One nation, indivisible

It’s amazing what a ruckus two little words—"under God"—caused last week. Even as many people were bravely applauding the fundamental rightness of the decision, politicians were falling over each other in their hurry to denounce it. Clearly, the decision has revealed a fault line in America’s sense of itself.

Americans pride themselves on enjoying freedom of religion, but at the same time most think of themselves as part of a God-loving, God-fearing nation. The problem is that the two values sometimes collide, as they have in this situation.

The history of the Pledge of Allegiance is instructive. Its author was Francis Bellamy, a Christian socialist minister who, in 1892, chaired a committee of state superintendents of education that was planning the public schools’ quadricentennial celebration of Columbus Day that year. The pledge was to be part of the event.

What Bellamy wanted, 30 years after the Civil War, was to emphasize the indivisibility of the “one nation” and its commitment to “liberty and justice for all.” The original pledge made no mention of God or religion. What united America, Bellamy believed, was the idea of democracy, not a religious belief.

The words “under God” were added in 1954, during the Cold War, following a campaign by the Catholic lay group Knights of Columbus. If the Soviets were “godless” communists, the thinking went, then we Americans were believers, by God.

The problem, of course, is that not all Americans believe in the Judeo-Christian God. Some are Hindus or Buddhists or Taoists or garden-variety atheists. When these Americans, who number in the millions, are required, as part of attending a public school, to pledge their allegiance to “one nation, under God,” they may feel abused, as if their view of their country is somehow invalid.

Yes, they can live with it, just as they live with all the other professions of monotheism, on coins and in courtroom oaths and religious invocations before government meetings. So far, anyway, our government has gone only so far in identifying with monotheism. It hasn’t engaged in actual oppression of non-monotheistic religions.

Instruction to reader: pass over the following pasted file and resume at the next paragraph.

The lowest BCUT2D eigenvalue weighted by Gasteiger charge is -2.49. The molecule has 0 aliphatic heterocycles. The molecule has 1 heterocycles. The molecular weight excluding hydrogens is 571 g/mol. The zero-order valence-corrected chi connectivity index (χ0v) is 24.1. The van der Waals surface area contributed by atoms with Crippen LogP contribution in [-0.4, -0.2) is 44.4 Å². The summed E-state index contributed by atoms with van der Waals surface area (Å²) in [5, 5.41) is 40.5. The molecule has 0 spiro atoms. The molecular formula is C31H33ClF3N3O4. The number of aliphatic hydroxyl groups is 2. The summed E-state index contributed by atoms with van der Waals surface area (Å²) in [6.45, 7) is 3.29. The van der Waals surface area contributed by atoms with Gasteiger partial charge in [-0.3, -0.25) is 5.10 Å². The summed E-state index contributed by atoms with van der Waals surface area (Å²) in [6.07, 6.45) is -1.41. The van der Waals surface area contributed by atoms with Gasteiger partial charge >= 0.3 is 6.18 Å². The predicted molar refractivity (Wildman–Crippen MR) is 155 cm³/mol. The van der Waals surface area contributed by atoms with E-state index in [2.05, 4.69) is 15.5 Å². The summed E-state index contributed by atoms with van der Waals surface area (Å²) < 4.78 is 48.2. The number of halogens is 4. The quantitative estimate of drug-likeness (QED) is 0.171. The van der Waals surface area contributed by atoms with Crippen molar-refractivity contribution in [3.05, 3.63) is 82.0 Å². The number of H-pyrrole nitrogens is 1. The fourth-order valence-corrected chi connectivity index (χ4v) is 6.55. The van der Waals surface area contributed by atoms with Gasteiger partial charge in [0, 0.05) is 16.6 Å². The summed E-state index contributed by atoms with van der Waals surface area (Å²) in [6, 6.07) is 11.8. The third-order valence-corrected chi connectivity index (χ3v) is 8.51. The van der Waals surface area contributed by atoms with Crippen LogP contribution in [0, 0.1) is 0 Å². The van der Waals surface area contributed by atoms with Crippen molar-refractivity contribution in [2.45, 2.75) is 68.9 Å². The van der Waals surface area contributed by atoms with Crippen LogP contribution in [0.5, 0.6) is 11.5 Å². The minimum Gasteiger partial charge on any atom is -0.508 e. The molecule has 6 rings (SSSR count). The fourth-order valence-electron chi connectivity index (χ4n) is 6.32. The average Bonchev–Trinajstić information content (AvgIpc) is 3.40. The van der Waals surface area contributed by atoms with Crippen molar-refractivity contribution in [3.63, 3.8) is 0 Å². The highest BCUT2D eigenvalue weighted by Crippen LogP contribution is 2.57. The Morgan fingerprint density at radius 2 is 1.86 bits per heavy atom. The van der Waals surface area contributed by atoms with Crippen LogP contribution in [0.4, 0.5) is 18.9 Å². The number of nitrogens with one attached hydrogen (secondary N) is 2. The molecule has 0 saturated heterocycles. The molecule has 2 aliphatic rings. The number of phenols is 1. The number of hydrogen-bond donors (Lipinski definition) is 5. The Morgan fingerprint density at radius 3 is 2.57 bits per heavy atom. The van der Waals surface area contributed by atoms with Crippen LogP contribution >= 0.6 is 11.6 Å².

Still, government profession of monotheism is wrong. As the appeals court judges noted, American government should be strictly neutral toward religion. And the pledge, as now written, is not neutral. It purports a belief in monotheism that, as the decision notes, would be analytically identical “to a profession that we are a nation under Jesus … under Vishnu … under Zeus or … under no god.”

Even as the politicians were rushing last week to denounce the decision, a remarkable number of people were voicing support. Newspaper letters pages are filled with praise for the judges. Older Americans write remembering the pre-1954 pledge and feeling happier about it then. World War II veterans write of combat buddies who died believing in that pledge. Others write of simply refusing to say the words “under God” while reciting the pledge—and feeling like strangers in their own land.

Ideally, the Pledge of Allegiance would be inclusive of all Americans, and all Americans would feel comfortable—indeed, joyful—in reciting it. The way to make that possible is to return it to its pre-1954 form by removing the phrase "under God." That simple step would again make us—all of us—truly "one nation, indivisible."